Thursday, August 30, 2007

Doctoring Doctrine, Part III

I just finished reading an interesting Orthodox critique of sola Scriptura, written by convert Fr. John Whiteford, which a kind reader pointed out to me. In it I encountered yet another translation of questionable merit in the NIV.

In 2 Thes 2:15, we are told (in the NIV), "So then, brothers, stand firm and hold to the teachings we passed on to you, whether by word of mouth or by letter." According to Fr. Whiteford, the Greek word translated here as "teachings", paradosis, literally means "what is transmitted", and should be translated as "tradition". The Greek Orthodox use this word to refer to their Sacred Traditions.

Where paradosis is treated negatively in scripture (e.g., Mark 3:8), the NIV translates it as "tradition" (as in, the dirty, bad stuff used by those dirty, bad Catholics and Orthodox). Where paradosis is treated positively in scripture (e.g., 2 Thes 2:15 supra, 1 Cor 11:2), the NIV has it translated as "teachings". The lesson then is clear: teachings are good, and tradition is bad. This makes a substantive impact on the meaning of infallible Writ, and definitely affected my attitude towards Apostolic churches for some time. I am glad to learn that "tradition" is spoken of positively in Scripture!

There is no need for the NIV to provide their attempted distinction between good and bad "tradition", because the text itself is sufficient. In each instance paradoseis is qualified as either "of men" or "from me (or us)". Here is a clear and easy rule: trust not teaching that is transmitted by vain men, but what is transmitted from the Apostles (whether it be directly or by epistle).

Separately, do check out Fr. Stephen’s Orthodox Blog for an excellent analysis of the Greek language in 1 John 1:6-7. He stresses a weakness endemic to English translations, where ‘koinonia’ with God should be treated as “communion” instead of “fellowship.” Wonderful stuff!

This all reminds me that we need qualified teachers bound to a normative standard to transmit the teachings of Sacred Scripture. (My apologies in advance for any botched conversions of Greek into our Roman alphabet.)

5 comments:

Joseph said...

Excellent sources you've picked up. I spent alot of time on the orthodoxinfo.com web site during my discernment. I enjoyed both the article and the blog.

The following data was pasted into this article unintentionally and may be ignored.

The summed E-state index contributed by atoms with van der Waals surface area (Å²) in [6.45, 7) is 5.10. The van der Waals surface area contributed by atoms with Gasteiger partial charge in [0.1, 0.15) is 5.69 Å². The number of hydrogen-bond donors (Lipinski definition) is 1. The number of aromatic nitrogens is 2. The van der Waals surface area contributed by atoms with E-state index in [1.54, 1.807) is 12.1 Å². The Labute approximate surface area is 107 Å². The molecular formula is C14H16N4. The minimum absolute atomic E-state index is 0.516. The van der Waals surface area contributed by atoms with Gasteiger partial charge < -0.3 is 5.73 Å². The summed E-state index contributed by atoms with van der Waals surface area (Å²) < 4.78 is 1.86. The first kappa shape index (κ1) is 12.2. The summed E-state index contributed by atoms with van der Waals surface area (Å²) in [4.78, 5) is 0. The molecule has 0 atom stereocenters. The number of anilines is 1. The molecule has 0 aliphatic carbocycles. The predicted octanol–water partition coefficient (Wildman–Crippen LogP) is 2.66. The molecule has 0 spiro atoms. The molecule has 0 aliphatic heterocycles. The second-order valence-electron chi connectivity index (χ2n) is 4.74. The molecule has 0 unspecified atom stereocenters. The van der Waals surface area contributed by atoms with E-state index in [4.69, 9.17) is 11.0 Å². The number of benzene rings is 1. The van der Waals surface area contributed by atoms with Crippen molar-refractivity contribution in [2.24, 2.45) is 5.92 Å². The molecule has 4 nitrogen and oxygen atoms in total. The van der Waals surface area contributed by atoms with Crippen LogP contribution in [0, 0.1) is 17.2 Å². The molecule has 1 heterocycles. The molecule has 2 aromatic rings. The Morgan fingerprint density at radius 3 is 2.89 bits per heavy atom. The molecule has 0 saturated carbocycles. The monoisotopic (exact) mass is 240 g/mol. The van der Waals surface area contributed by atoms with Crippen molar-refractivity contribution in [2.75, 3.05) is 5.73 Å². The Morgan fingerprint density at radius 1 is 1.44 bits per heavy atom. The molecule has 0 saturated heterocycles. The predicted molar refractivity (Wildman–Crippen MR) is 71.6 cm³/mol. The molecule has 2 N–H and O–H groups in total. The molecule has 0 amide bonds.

Thank you.

Canadian said...

Thos,
Funny thing...I just picked up this little booklet yesterday after attending my second Great Vespers service at the local Orthodox mission. I am a mystery and liturgy starved Baptist who finds myself looking east and toward Lutheranism for a sacramental, historic expression of the One, Holy, Catholic and Apostolic Church.
Vespers has much that is beautiful and a surprising amount of doctrinal content in the chanted service itself.
Darrin

Thos said...

Darrin,

Good hearing from you. I have to admit that I've been inclined to visit my local Orthodox church for Great Vespers now for several weeks, but am too chicken to go! The church was good enough to do a really nice "what to expect" website, and it has me kinda freaked out. How did you fit in? Did someone invite you and show you the ropes? I'll do it eventually.

I hope you can have even more hope than to find an expression of the One True Church. Do keep in touch.

Peace in Christ,
Thos.

Canadian said...

Brother Thos,
I had talked with the priest once at a local trade fair where he was set up. He used to be the local Anglican priest and I was curious as to his recent conversion to Orthodoxy, so I phoned him. Vespers does not have the eucharist so you will not have to worry about being refused communion. The icons, incense, chant, etc were all strange but beautiful. It is moving to have read 15 or 16 hundred year old descriptions of the liturgies in Cyril of Jerusalem and other Fathers, and then hear the same words said with such reverence and joy today. Some of the theology is so un-western, but I don't want to just dismiss them out of hand.
I stood in the back and did not come up for the veneration of the cross or the icons etc. Though I would love to receive the body and blood of Christ there--and with real wine too, thank God! (I resent Mr. Welsch's disobedience by introducing our juice substitute) Father Johnston sat with me for over an hour after both services answering questions. He even showed me the alter and all the "stuff" behind the iconostasis. Fascinating. You have mentioned Father Stephen's blog before...funny, no one seems to have the ability to reach into my heart and pour Christ's warm living water like him. So, all this to say...I still breathe the air of the Christian West, and am subject to our deep presuppositions and theological views. The East challenges some of these and I better listen....just in case :-)
Darrin

Thos said...

Darrin,

This is PREMIER advise, thank you. I am encouraged (since I have a yellow stripe down my back) to know that I can stand in the back and observe a Vespers (and good point that it's not a communion service, so that'll be more comfortable for me too).

My current book is Ware's "The Orthodox Church", and I'm trying to obsorb as well as I can the Eastern mindset. I'll let you know how it goes!

Peace in Christ,
Thos.